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Estonian language

The Estonian language (eesti keel) is spoken by about 1.1 million people, of which the great majority live in the Republic of Estonia.

Estonian belongs to the Finnic branch of the Finno-Ugric languages. Estonian is not, as is sometimes thought, in any way related to its nearest geographic neighbors, Latvian and Lithuanian, which are Baltic languages, but is related to Finnish, spoken on the other side of the Gulf of Finland, and Hungarian. In fact, the northern dialects of Estonian are sufficiently similar to Finnish for the two to be mutually intelligible.

One of the distinctive features of Estonian is that it has three degrees of phoneme length: short, long, and "overlong", such that SAMPA /toto/, /to:to/ and /to::to/ are distinct, as are /toto/, /tot:o/, and /tot::o/. The distinction between long and overlong is, in practice, as much a matter of syllable stress as duration; they are not distinguished in written Estonian.

Like Latvian and Lithuanian, Estonian employs the Roman script. The alphabet lacks the letters c, q, w, x, y, ('foreign letters'; except for foreign names and quote words and phrases) but contains the letters ä, ö, ü, and õ. The last letter denotes a high, central, unrounded vowel (SAMPA /1/). (It has a different sound than the same letter in Portuguese).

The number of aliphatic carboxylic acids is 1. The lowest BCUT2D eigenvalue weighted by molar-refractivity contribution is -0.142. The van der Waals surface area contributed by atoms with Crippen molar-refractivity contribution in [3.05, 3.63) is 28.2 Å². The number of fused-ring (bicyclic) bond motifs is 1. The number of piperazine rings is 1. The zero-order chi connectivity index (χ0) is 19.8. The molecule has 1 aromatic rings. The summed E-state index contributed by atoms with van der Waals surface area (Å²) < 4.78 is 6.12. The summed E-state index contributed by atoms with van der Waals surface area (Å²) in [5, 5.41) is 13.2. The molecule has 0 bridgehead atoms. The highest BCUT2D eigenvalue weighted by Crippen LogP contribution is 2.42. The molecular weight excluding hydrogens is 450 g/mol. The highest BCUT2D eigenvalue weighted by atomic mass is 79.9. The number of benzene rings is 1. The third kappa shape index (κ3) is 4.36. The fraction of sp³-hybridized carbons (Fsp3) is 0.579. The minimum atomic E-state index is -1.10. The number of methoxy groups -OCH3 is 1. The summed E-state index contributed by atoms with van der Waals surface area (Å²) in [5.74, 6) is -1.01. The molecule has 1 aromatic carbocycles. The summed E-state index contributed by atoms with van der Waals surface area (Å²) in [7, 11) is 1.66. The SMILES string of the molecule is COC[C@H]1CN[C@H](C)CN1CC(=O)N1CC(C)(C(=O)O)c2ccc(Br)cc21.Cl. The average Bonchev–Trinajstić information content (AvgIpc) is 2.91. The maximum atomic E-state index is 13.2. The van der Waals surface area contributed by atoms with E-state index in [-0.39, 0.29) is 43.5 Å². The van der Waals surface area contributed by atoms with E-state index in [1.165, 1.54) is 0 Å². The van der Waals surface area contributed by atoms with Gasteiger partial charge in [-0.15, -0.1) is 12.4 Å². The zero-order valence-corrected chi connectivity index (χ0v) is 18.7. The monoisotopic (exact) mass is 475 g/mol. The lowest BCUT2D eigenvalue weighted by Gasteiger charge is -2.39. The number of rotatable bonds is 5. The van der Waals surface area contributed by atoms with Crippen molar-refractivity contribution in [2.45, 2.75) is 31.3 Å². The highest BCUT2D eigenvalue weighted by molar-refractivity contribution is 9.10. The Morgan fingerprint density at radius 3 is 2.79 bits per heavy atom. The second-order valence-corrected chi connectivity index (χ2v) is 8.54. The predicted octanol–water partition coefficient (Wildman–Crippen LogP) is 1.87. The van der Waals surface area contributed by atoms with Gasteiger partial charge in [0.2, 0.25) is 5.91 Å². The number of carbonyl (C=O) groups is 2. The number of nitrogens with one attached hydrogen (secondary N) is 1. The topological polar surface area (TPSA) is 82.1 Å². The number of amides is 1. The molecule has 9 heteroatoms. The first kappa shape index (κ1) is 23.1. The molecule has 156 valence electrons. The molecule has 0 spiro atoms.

Typologically, Estonian represents a transitional form from an agglutinating language to an inflected language. Over the course of its history, it has been subjected to a strong influence from German, both in vocabulary and syntax.

Estonian does not have grammatical gender, but each noun is declined in fourteen cases: nominative, genitive, partitive, illative, inessive, elative, allative, adessive, ablative, translative, terminative, essive, abessive, and comitative.

One of the pecularities of the case system is the absence of the accusative case. Rather, the direct object of the verb is supplied by either the genitive (for total objects) or the partitive (for partial objects).

The verbal system is characterized by the absence of the future tense (the present tense is used) and by the existence of special forms to express an action performed by an undermined subject (the "impersonal").

See also: List of tongue-twisters

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